And then we've all met those stay-at-home mothers, those blessed mothers who's every thought and action is dedicated to the rearing of their children and the edification of their home.  Their house might be far from immaculate and their figures rounded and soft, but to me they are radiant.  I find that these angelic women rarely have perfectly behaved children, because God knew they could handle much, much more.  I yearn to be more like them.

Perhaps the reason there is such a backlash towards stay-at-home moms is that we've all met the mothers who view their stay-at-home lot in life with bitterness and resentment, feeling it has robbed them of a fuller life.  Others use their time at home to read all the latest novels, to spend day after day out with girlfriends, or to keep the cyber world updated on the color of their ear wax.  Or as it is in my case, the mothers who spend far too much time perusing the web.  The children are neglected all under the not-so-attentive eye of their SAHM.  And suddenly all noble intentions and titles go sailing out the window.  I believe that a mother working outside the home is far better than an absent mother inside the home.

But the spectrum of what a mother looks like, either inside or outside the home, is broad. Not all mothers fit the mold of altruism or the mold of self-interest.  But regardless of where my fellow mothers lay on the spectrum, it shouldn't matter to me.  At least not as far as they're concerned.   It very much matters where I am though.   I've learned that motherhood is inherently a sanctifying furnace of sorts.  It magnifies every flaw and purges every notion of "I've got it all together" out of us.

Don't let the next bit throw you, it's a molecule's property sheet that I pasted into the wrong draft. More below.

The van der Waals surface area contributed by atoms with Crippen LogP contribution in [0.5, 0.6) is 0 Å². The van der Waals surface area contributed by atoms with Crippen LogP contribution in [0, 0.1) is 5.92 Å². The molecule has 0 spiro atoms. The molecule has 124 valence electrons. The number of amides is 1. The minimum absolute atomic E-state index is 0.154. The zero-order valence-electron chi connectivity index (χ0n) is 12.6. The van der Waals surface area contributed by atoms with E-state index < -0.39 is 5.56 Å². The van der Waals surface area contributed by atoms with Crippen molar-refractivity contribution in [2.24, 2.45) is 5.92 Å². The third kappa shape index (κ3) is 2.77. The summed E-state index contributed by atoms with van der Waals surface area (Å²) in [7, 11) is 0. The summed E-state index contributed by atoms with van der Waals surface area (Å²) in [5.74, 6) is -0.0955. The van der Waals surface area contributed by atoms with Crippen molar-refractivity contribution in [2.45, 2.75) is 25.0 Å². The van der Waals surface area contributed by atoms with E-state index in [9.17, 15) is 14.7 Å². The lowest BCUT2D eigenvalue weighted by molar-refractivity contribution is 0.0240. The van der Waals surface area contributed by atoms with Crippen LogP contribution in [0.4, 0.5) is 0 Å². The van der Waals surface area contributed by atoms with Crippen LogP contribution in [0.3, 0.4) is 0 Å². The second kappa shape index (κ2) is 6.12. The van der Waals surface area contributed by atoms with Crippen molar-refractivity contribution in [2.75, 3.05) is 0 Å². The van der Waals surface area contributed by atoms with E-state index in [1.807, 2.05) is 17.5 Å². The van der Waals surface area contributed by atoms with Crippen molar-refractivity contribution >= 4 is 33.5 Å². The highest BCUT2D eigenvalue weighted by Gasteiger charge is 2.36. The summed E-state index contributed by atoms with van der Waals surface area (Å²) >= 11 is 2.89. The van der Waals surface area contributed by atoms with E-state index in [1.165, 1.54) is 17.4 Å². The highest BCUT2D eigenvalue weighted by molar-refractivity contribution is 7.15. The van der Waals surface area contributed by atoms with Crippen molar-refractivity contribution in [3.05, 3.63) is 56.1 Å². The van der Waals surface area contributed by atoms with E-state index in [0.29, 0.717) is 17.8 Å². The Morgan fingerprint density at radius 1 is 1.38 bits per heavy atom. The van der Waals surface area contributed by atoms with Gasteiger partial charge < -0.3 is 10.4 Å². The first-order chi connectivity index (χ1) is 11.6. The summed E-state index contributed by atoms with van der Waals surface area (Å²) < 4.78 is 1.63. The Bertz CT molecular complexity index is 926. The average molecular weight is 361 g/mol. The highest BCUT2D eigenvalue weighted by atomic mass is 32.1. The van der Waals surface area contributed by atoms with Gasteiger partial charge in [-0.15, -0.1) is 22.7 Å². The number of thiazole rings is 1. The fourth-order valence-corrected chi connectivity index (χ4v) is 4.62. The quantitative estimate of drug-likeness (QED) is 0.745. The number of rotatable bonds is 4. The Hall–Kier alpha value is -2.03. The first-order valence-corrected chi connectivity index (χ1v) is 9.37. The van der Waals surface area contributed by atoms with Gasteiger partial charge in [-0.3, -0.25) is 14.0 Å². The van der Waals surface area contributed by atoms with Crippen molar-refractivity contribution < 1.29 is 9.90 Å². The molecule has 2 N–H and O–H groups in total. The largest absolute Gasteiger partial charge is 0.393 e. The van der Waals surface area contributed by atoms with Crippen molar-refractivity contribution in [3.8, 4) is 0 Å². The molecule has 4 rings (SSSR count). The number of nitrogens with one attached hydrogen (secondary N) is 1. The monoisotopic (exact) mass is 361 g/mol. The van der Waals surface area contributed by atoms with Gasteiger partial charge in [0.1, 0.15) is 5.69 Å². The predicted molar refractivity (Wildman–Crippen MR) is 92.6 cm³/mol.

It's this paradox that I think makes the debate null and impossible to judge on either side. One thing that cannot be contested or disputed is that regardless of whether we work inside the home or somewhere in the corporate world, we share the sacred name of "Mother," which for me has been unequivocally the greatest joy in life.  How we bear that badge of honor differs from woman to woman, but in the end, we are all united under the same common bond.  Let's just leave it at that as we try to put aside our differences and encourage eachother in what we all agree is one of the most difficult but rewarding things we will ever do in life.